Several NBC Universal networks will be airing a special documentary on the feud between John Cena and The Rock, starting with an 8 p.m. airing before Raw on Monday night. The documentary, much as the way WWE is promoting the match, is called "Once in a Lifetime." Yet, this very well may be a case of false marketing. If you believe the rumors swirling on many pro wrestling websites, the WrestleMania 28 confrontation will be the first of three matches we see between Cena and The Rock within one year.

Speculation is that The Rock will not only get into the ring with Cena on April 1 in Miami (a match the Rock would win) but that he would also wrestle Cena again this year, likely at the 25th anniversary of SummerSlam in Los Angeles (where Cena would win) before a final confrontation at next year's WrestleMania in New York/New Jersey.

For the record, I hate the idea of a three-match series. You'd have to really juice things up - much like WWE has had to do by adding Hell in a Cell and Shawn Michaels as a guest referee to the Undertaker-Triple H match - to make next year's WrestleMania match interesting.

Where is all this speculation coming from? It started when the Rock was at the WrestleMania 29 press conference and said he'd be at that show. Then there was a rumor that Vince McMahon wanted him to work at least one more pay-per-view this year, mostly likely SummerSlam, since it's the 25th edition of the show.

Having the Rock at those two shows, and probably making an appearance at WrestleMania 30 in 2014, is great business sense. He is clearly a draw, although I think some of the intrigue has worn off since his return to WWE television in February 2011, as reflected in recent ratings.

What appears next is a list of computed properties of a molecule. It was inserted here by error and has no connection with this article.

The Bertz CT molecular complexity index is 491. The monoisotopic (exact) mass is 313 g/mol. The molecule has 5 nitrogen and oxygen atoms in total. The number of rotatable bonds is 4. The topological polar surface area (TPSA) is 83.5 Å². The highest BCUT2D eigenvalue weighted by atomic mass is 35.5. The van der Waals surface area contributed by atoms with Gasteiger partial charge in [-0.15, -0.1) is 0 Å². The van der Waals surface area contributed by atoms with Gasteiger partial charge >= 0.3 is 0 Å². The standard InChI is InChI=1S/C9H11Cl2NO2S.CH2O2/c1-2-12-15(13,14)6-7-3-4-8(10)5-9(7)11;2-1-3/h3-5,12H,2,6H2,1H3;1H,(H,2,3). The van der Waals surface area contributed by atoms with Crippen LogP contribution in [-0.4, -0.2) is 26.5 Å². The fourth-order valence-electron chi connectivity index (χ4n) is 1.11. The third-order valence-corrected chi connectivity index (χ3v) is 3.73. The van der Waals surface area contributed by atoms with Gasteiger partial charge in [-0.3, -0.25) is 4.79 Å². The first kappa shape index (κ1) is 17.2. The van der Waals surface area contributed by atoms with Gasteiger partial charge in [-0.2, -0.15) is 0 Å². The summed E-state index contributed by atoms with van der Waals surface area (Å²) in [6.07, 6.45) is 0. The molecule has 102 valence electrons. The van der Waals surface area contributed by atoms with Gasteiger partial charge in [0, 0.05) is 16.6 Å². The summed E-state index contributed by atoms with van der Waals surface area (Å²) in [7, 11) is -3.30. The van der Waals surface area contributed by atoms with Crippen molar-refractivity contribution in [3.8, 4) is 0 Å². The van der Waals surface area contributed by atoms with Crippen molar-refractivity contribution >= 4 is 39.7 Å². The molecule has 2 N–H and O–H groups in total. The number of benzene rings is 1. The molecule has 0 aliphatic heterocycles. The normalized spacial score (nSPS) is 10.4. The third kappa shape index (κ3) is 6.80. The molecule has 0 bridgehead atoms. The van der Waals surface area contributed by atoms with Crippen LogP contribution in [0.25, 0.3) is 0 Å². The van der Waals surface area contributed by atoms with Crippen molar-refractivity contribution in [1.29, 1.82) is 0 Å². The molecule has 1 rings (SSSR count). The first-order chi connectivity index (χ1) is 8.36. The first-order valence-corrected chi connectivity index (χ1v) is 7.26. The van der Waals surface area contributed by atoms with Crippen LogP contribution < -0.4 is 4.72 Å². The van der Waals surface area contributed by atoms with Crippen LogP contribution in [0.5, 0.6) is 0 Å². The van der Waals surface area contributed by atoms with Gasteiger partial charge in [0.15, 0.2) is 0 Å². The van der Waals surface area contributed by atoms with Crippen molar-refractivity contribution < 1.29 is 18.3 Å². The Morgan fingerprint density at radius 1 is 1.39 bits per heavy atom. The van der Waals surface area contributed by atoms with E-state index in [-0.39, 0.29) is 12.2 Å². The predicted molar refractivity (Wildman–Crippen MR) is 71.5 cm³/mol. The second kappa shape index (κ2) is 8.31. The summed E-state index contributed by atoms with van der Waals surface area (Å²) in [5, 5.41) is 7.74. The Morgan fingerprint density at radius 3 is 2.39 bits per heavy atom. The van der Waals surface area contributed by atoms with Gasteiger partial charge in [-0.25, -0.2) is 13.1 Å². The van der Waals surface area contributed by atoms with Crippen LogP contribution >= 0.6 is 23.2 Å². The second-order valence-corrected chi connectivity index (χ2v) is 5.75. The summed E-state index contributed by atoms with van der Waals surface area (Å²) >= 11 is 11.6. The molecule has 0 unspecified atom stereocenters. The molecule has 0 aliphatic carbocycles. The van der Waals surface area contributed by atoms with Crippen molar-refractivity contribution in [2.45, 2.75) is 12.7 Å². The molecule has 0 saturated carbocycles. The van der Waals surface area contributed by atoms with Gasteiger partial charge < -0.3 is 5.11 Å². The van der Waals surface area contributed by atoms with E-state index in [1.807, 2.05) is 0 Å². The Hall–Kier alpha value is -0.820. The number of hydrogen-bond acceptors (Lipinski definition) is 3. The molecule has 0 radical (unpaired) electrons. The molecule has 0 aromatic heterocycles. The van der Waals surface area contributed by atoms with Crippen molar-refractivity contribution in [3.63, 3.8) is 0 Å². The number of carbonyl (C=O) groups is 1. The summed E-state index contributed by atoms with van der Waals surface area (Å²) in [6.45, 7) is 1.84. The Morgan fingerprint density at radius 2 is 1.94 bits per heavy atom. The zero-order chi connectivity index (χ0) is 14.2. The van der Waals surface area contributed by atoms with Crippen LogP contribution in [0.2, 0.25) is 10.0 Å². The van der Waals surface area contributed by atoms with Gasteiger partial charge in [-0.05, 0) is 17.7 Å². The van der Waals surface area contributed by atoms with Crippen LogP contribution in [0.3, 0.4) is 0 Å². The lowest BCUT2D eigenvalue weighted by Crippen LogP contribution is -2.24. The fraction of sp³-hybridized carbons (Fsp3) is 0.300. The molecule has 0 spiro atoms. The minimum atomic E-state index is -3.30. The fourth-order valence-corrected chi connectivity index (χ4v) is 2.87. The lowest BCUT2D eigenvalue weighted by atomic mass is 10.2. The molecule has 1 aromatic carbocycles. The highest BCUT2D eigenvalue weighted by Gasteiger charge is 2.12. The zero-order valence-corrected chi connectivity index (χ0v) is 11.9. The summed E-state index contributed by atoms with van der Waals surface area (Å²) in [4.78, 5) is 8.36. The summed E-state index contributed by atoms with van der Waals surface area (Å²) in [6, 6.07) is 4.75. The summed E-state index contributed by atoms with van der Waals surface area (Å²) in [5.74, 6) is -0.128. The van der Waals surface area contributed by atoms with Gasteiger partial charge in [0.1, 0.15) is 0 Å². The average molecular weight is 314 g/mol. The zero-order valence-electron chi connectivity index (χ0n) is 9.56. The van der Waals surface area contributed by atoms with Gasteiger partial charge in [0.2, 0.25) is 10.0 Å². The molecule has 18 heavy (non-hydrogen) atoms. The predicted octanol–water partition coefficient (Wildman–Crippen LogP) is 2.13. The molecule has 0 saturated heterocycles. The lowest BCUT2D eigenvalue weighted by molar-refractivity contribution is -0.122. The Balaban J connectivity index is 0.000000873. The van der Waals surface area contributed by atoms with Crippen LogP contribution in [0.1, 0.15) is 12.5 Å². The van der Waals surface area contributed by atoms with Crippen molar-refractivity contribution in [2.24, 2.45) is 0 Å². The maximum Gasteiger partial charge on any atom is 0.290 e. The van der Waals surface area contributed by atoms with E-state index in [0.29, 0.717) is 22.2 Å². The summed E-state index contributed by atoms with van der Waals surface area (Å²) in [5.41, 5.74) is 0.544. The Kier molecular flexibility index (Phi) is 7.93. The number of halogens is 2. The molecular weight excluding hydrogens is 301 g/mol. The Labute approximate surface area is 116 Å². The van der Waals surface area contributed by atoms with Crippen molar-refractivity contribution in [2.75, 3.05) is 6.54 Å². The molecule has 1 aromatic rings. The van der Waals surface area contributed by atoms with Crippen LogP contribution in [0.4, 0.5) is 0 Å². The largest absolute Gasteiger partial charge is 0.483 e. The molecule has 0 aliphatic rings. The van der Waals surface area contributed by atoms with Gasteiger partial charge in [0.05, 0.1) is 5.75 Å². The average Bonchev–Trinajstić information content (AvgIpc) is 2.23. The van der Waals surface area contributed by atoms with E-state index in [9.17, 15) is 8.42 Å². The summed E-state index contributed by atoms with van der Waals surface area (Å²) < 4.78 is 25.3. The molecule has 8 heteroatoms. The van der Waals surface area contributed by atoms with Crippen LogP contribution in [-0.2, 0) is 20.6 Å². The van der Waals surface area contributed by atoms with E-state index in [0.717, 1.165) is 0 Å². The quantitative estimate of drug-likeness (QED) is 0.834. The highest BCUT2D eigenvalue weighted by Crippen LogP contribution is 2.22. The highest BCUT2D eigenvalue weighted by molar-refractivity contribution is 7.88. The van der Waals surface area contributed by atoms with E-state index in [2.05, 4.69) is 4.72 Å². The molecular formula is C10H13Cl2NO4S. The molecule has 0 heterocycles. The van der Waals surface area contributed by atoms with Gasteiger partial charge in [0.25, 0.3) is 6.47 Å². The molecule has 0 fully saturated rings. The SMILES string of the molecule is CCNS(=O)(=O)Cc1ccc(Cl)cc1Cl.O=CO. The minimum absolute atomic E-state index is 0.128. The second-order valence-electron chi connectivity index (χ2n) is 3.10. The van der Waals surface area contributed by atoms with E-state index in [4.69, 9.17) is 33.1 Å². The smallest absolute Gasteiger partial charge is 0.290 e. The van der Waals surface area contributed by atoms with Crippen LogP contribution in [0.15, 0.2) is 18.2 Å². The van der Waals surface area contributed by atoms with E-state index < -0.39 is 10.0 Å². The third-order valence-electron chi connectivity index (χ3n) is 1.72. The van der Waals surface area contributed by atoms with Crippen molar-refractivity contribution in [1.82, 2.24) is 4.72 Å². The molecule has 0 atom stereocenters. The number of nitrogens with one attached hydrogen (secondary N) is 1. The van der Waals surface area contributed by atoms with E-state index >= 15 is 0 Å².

But after a year of build-up to this WrestleMania 28 encounter, I just can't see fans being that into several rematches. Let's be honest, neither the Rock or John Cena are the greatest wrestlers in the world. But both ooze with charisma and are legitimate Superstars in the world of entertainment. The match itself might not be that great, but the crowd in Miami is going to turn it up a few notches. But once you've seen it, some of the luster is going to come off.

Remember Hogan-Rock II? Of course you don't. It's the same situation. The match was good, but not great, mainly because by that point, the crowd was over it. It will be even worse when you have a "smart" New York crowd at WrestleMania 29.

Let's plan on the Rock being in action at WrestleMania next year, and maybe one more pay-per-view between now and then. But let's do it against someone else who needs the rub of being in the ring with one of the all-time greats (like the Miz, or Dolph Ziggler), even if the Rock ultimately defeats them.

This year's match needs to live up to it's Once in a Lifetime billing. It's not going to get better if it's presented for a second or third time in less than a year.